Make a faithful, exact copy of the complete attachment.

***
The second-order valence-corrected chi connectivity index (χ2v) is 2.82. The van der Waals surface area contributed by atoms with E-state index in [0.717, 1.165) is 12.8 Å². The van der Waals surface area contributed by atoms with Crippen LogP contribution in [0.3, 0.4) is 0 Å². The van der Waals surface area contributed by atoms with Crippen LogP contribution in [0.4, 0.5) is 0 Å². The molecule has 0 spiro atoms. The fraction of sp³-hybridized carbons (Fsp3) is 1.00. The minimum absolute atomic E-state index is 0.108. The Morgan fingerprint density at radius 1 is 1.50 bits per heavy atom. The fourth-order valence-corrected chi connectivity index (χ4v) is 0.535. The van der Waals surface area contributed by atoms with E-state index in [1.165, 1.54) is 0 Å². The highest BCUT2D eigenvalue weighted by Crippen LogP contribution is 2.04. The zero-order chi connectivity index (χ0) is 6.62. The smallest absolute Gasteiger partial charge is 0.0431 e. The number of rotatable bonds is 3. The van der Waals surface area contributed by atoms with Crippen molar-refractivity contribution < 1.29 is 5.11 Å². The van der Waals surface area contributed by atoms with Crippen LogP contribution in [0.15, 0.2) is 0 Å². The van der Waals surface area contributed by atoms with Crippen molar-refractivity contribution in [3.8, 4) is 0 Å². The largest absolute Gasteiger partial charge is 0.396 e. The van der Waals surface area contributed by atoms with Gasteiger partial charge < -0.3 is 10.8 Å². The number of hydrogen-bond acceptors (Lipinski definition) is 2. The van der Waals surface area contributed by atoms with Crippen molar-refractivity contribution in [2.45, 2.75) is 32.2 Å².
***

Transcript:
The second-order valence-corrected chi connectivity index (χ2v) is 2.82. The van der Waals surface area contributed by atoms with E-state index in [0.717, 1.165) is 12.8 Å². The van der Waals surface area contributed by atoms with Crippen LogP contribution in [0.3, 0.4) is 0 Å². The van der Waals surface area contributed by atoms with Crippen LogP contribution in [0.4, 0.5) is 0 Å². The molecule has 0 spiro atoms. The fraction of sp³-hybridized carbons (Fsp3) is 1.00. The minimum absolute atomic E-state index is 0.108. The Morgan fingerprint density at radius 1 is 1.50 bits per heavy atom. The fourth-order valence-corrected chi connectivity index (χ4v) is 0.535. The van der Waals surface area contributed by atoms with E-state index in [1.165, 1.54) is 0 Å². The highest BCUT2D eigenvalue weighted by Crippen LogP contribution is 2.04. The zero-order chi connectivity index (χ0) is 6.62. The smallest absolute Gasteiger partial charge is 0.0431 e. The number of rotatable bonds is 3. The van der Waals surface area contributed by atoms with Crippen molar-refractivity contribution < 1.29 is 5.11 Å². The van der Waals surface area contributed by atoms with Crippen LogP contribution in [0.15, 0.2) is 0 Å². The van der Waals surface area contributed by atoms with Crippen molar-refractivity contribution in [3.8, 4) is 0 Å². The largest absolute Gasteiger partial charge is 0.396 e. The van der Waals surface area contributed by atoms with Gasteiger partial charge < -0.3 is 10.8 Å². The number of hydrogen-bond acceptors (Lipinski definition) is 2. The van der Waals surface area contributed by atoms with Crippen molar-refractivity contribution in [2.45, 2.75) is 32.2 Å².